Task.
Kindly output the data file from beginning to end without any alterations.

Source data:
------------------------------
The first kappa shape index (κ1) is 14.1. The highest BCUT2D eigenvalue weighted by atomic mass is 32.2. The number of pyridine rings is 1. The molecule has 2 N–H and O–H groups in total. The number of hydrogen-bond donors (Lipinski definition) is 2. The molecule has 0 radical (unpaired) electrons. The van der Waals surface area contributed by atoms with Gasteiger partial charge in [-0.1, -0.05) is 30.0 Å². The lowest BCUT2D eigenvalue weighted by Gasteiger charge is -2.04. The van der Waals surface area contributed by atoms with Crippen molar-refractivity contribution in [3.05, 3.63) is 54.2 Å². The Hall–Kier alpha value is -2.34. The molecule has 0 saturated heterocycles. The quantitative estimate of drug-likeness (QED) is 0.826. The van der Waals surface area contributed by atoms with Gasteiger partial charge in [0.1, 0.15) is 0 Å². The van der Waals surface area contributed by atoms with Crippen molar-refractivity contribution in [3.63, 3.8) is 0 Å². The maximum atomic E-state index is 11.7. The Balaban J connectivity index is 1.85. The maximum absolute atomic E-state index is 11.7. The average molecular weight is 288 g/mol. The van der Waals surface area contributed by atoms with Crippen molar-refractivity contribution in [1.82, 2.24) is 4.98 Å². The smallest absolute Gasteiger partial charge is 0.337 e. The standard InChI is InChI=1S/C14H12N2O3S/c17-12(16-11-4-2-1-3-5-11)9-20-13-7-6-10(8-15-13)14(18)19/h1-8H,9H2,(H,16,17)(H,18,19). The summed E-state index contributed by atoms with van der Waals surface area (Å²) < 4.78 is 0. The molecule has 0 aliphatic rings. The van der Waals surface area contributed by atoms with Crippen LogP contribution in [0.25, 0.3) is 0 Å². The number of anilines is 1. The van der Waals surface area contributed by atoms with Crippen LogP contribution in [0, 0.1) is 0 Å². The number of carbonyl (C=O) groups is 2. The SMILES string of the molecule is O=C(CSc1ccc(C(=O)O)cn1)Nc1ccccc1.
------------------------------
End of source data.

The first kappa shape index (κ1) is 14.1. The highest BCUT2D eigenvalue weighted by atomic mass is 32.2. The number of pyridine rings is 1. The molecule has 2 N–H and O–H groups in total. The number of hydrogen-bond donors (Lipinski definition) is 2. The molecule has 0 radical (unpaired) electrons. The van der Waals surface area contributed by atoms with Gasteiger partial charge in [-0.1, -0.05) is 30.0 Å². The lowest BCUT2D eigenvalue weighted by Gasteiger charge is -2.04. The van der Waals surface area contributed by atoms with Crippen molar-refractivity contribution in [3.05, 3.63) is 54.2 Å². The Hall–Kier alpha value is -2.34. The molecule has 0 saturated heterocycles. The quantitative estimate of drug-likeness (QED) is 0.826. The van der Waals surface area contributed by atoms with Gasteiger partial charge in [0.1, 0.15) is 0 Å². The van der Waals surface area contributed by atoms with Crippen molar-refractivity contribution in [3.63, 3.8) is 0 Å². The maximum atomic E-state index is 11.7. The Balaban J connectivity index is 1.85. The maximum absolute atomic E-state index is 11.7. The average molecular weight is 288 g/mol. The van der Waals surface area contributed by atoms with Crippen molar-refractivity contribution in [1.82, 2.24) is 4.98 Å². The smallest absolute Gasteiger partial charge is 0.337 e. The standard InChI is InChI=1S/C14H12N2O3S/c17-12(16-11-4-2-1-3-5-11)9-20-13-7-6-10(8-15-13)14(18)19/h1-8H,9H2,(H,16,17)(H,18,19). The summed E-state index contributed by atoms with van der Waals surface area (Å²) < 4.78 is 0. The molecule has 0 aliphatic rings. The van der Waals surface area contributed by atoms with Crippen LogP contribution in [0.25, 0.3) is 0 Å². The number of anilines is 1. The van der Waals surface area contributed by atoms with Crippen LogP contribution in [0, 0.1) is 0 Å². The number of carbonyl (C=O) groups is 2. The SMILES string of the molecule is O=C(CSc1ccc(C(=O)O)cn1)Nc1ccccc1.